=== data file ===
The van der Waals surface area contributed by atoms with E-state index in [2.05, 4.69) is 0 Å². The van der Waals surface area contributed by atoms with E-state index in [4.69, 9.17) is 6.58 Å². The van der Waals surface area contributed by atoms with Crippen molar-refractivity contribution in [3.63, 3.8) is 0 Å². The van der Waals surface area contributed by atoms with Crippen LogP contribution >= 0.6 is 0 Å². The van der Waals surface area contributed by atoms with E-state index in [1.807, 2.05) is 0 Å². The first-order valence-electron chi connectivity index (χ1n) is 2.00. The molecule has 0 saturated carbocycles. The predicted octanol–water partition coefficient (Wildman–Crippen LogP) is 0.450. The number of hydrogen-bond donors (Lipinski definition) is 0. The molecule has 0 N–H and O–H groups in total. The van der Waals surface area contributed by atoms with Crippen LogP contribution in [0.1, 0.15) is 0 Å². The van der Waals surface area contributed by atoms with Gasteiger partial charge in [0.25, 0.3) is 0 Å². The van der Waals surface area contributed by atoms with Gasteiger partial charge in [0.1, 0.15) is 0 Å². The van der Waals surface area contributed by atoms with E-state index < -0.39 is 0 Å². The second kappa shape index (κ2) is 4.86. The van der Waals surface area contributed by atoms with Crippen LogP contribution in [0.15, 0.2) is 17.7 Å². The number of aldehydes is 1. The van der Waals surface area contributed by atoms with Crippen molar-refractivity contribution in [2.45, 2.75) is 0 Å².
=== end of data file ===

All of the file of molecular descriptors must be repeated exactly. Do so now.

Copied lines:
The van der Waals surface area contributed by atoms with E-state index in [2.05, 4.69) is 0 Å². The van der Waals surface area contributed by atoms with E-state index in [4.69, 9.17) is 6.58 Å². The van der Waals surface area contributed by atoms with Crippen molar-refractivity contribution in [3.63, 3.8) is 0 Å². The van der Waals surface area contributed by atoms with Crippen LogP contribution >= 0.6 is 0 Å². The van der Waals surface area contributed by atoms with E-state index in [1.807, 2.05) is 0 Å². The first-order valence-electron chi connectivity index (χ1n) is 2.00. The molecule has 0 saturated carbocycles. The predicted octanol–water partition coefficient (Wildman–Crippen LogP) is 0.450. The number of hydrogen-bond donors (Lipinski definition) is 0. The molecule has 0 N–H and O–H groups in total. The van der Waals surface area contributed by atoms with Crippen LogP contribution in [0.1, 0.15) is 0 Å². The van der Waals surface area contributed by atoms with Gasteiger partial charge in [0.25, 0.3) is 0 Å². The van der Waals surface area contributed by atoms with Gasteiger partial charge in [0.1, 0.15) is 0 Å². The van der Waals surface area contributed by atoms with E-state index < -0.39 is 0 Å². The second kappa shape index (κ2) is 4.86. The van der Waals surface area contributed by atoms with Crippen LogP contribution in [0.15, 0.2) is 17.7 Å². The number of aldehydes is 1. The van der Waals surface area contributed by atoms with Crippen molar-refractivity contribution in [2.45, 2.75) is 0 Å².